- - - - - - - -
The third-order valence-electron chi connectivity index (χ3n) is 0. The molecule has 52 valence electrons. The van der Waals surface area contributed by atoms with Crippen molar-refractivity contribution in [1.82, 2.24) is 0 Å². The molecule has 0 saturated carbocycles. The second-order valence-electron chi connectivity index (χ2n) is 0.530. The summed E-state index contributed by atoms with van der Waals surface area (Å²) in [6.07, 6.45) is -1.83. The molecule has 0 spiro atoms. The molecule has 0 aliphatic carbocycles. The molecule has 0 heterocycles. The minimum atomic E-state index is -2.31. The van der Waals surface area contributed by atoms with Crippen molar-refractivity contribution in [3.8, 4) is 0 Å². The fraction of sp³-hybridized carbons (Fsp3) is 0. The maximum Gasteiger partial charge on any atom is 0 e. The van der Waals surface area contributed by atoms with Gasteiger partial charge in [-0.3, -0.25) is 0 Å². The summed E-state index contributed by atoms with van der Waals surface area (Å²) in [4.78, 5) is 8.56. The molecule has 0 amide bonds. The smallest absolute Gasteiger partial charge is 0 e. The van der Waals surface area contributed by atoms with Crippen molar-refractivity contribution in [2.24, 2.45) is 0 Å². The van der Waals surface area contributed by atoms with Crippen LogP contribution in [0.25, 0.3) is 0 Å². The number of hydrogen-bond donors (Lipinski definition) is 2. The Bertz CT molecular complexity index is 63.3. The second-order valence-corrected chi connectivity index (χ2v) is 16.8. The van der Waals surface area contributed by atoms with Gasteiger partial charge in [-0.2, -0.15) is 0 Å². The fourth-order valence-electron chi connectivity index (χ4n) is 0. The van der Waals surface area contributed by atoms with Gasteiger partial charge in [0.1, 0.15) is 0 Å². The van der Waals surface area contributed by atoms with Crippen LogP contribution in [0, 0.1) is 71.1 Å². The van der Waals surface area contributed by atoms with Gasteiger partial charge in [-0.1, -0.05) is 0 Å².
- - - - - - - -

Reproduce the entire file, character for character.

The third-order valence-electron chi connectivity index (χ3n) is 0. The molecule has 52 valence electrons. The van der Waals surface area contributed by atoms with Crippen molar-refractivity contribution in [1.82, 2.24) is 0 Å². The molecule has 0 saturated carbocycles. The second-order valence-electron chi connectivity index (χ2n) is 0.530. The summed E-state index contributed by atoms with van der Waals surface area (Å²) in [6.07, 6.45) is -1.83. The molecule has 0 spiro atoms. The molecule has 0 aliphatic carbocycles. The molecule has 0 heterocycles. The minimum atomic E-state index is -2.31. The van der Waals surface area contributed by atoms with Crippen molar-refractivity contribution in [3.8, 4) is 0 Å². The fraction of sp³-hybridized carbons (Fsp3) is 0. The maximum Gasteiger partial charge on any atom is 0 e. The van der Waals surface area contributed by atoms with Gasteiger partial charge in [-0.3, -0.25) is 0 Å². The summed E-state index contributed by atoms with van der Waals surface area (Å²) in [4.78, 5) is 8.56. The molecule has 0 amide bonds. The smallest absolute Gasteiger partial charge is 0 e. The van der Waals surface area contributed by atoms with Crippen molar-refractivity contribution in [2.24, 2.45) is 0 Å². The van der Waals surface area contributed by atoms with Crippen LogP contribution in [0.25, 0.3) is 0 Å². The number of hydrogen-bond donors (Lipinski definition) is 2. The Bertz CT molecular complexity index is 63.3. The second-order valence-corrected chi connectivity index (χ2v) is 16.8. The van der Waals surface area contributed by atoms with Gasteiger partial charge in [-0.2, -0.15) is 0 Å². The fourth-order valence-electron chi connectivity index (χ4n) is 0. The van der Waals surface area contributed by atoms with Gasteiger partial charge in [0.1, 0.15) is 0 Å². The van der Waals surface area contributed by atoms with Crippen LogP contribution in [0, 0.1) is 71.1 Å². The van der Waals surface area contributed by atoms with Gasteiger partial charge in [-0.1, -0.05) is 0 Å².